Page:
Legislators, P.E.I. and Lust in the Classroom
A blessed Easter Octave Friday, which liturgically is a Sunday. There is an old adage about a ‘month of Sundays’, but the Catholic Church really does have a week of Sundays after the Solemnity of the Resurrection, the greatest feast in our calendar, the solemnity of solemnities, and the date from which all the rest of our liturgical year flows. So manducemus et bibamus, cras hodie Christus resurrexit, alleluia!
But the world rolls on in its seemingly inevitable slide towards insanity: Our vaunted Members of Parliament and Senators (the legislators, not the hockey team who cannot make the playoffs), those whose task seems either to make our lives ever-less free or to legislate immorality, just voted themselves a 1.8 and a 2.1 percent respective pay hike. Lo and behold. To paraphrase Plato, who guards the purse strings of the guardians?
The 338 MPs will see their salaries rise to $170,400 from $167,400, while Trudeau — who gets another $170,400 as PM — now will make $340,800, an increase of $6,000.
This raft of MP’s therefore, in salaries alone, costs us $57,595,200 per annum, and this does not take into account staffers, their, ahem, spending accounts, of which so much hay was made during the lamentable Mike Duffy trial, wherein they spent millions tracing the origins of a $64,000 cheque. Nor for that matter, their pensions, which are hefty and lifelong, even after a two-term ‘career’ as a Member of Parliament (Senators are for life). Winning a seat in parliament is even better than winning the lottery.
The late great American columnist Joseph Sobran, r.i.p., lamented the existence of such a class of permanent legislators. In the early days, the parliamentary system relied upon those who had other occupations; they would take turns doing the ‘service’ of representing their fellow citizens, taking on the burden of authority. Now, parliamentarians’ work seems to consist of ‘discovering’ new laws either to make us less free and/or less rich (raise the drinking age! ban smoking! ban fireplaces! bike helmets for all! carbon tax!) or to legislate immorality (homosexual ‘marriage’! sex-education in the classroom! transgender ‘rights’!). When was the last time you heard of a ‘good’ law being legislated? Even the good ones, in general, simply remove some of the bad effects of previous laws, and even that is rare. Given the inertia of our laws and customs, once something is put into law, it is nearly impossible to remove. And this inertia is almost always making us worse.
Case in point: It was announced today that Prince Edward Island, named after the fourth son of King George III and the father of Queen Victoria, but which was originally named Ile Saint-Jean (the name was changed after British occupation in 1798), will now permit abortion on its land so-far innocent of the blood of these littlest of martyrs. How I wish this were an April Fool’s joke, but any joke is on us, and the victims. This is what we pay our ‘legislating’ class to do. Saint Jean, prie pour nous!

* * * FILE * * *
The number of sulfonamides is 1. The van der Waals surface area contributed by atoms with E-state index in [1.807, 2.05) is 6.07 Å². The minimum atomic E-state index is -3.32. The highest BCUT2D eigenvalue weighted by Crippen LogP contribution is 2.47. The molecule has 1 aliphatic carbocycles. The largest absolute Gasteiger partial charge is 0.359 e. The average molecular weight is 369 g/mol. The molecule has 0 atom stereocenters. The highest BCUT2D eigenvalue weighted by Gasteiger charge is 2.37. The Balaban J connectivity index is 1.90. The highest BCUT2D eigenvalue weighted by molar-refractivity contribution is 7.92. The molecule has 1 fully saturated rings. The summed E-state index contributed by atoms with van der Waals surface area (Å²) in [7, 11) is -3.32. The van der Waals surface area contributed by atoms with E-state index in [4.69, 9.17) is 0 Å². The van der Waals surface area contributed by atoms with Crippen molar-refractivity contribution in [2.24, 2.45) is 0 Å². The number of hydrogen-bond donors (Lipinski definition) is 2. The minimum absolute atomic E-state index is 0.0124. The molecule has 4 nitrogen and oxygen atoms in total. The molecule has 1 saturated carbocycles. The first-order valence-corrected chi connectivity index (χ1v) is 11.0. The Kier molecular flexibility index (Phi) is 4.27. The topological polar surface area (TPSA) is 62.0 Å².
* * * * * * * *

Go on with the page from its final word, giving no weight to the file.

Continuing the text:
And, in the classroom, a female teacher is in court today, charged with multiple counts of pedophilia, sexual assault and child pornography, using ‘children’ as young as 12 to act out her sexual fantasies. It would be difficult to convince me that this has nothing to do with the explicit sexual material in the curriculum, as mandated by McGuinty and Wynne tag-team. Add to this that teachers are hired without regard for their own moral lives or views, and that these ‘children’, also unhinged from any real moral foundation in or out of the home, are already acting out their pubescent sexual fantasies with each other. It was only a matter of time before a teacher also lacking a moral compass would eventually join in. Now even a young female teacher in the ‘Catholic’ system has been charged with sexual contact with a male student. Would you really want to put your child into the potential amoral miasma of our public schools?
But all that is old is new again. Allegations are now surfacing of rampant child sexual abuse in Hollywood dating back decades. Yes, I know that we should pity those who fall into such sexual sins for there, but for the grace of God, go I. But that is the very reason why the noonday devil of unbridled lust within each one of us must be caged and enclosed by strict laws and customs about sex. To let him loose is to invite havoc, mayhem and destruction.
I will close with the words of the great Pope John Paul II from paragraph 97 of Evangelium Vitae, which brings us back to abortion in P.E.I.:
The trivialization of sexuality is among the principal factors which have led to contempt for new life. Only a true love is able to protect life. There can be no avoiding the duty to offer, especially to adolescents and young adults, an authentic education in sexuality and in love, an education which involves training in chastity as a virtue which fosters personal maturity and makes one capable of respecting the “spousal” meaning of the body.
Amen to that.
A final question: When was the last time you heard the word ‘chastity’ mentioned in our legislature or our schools?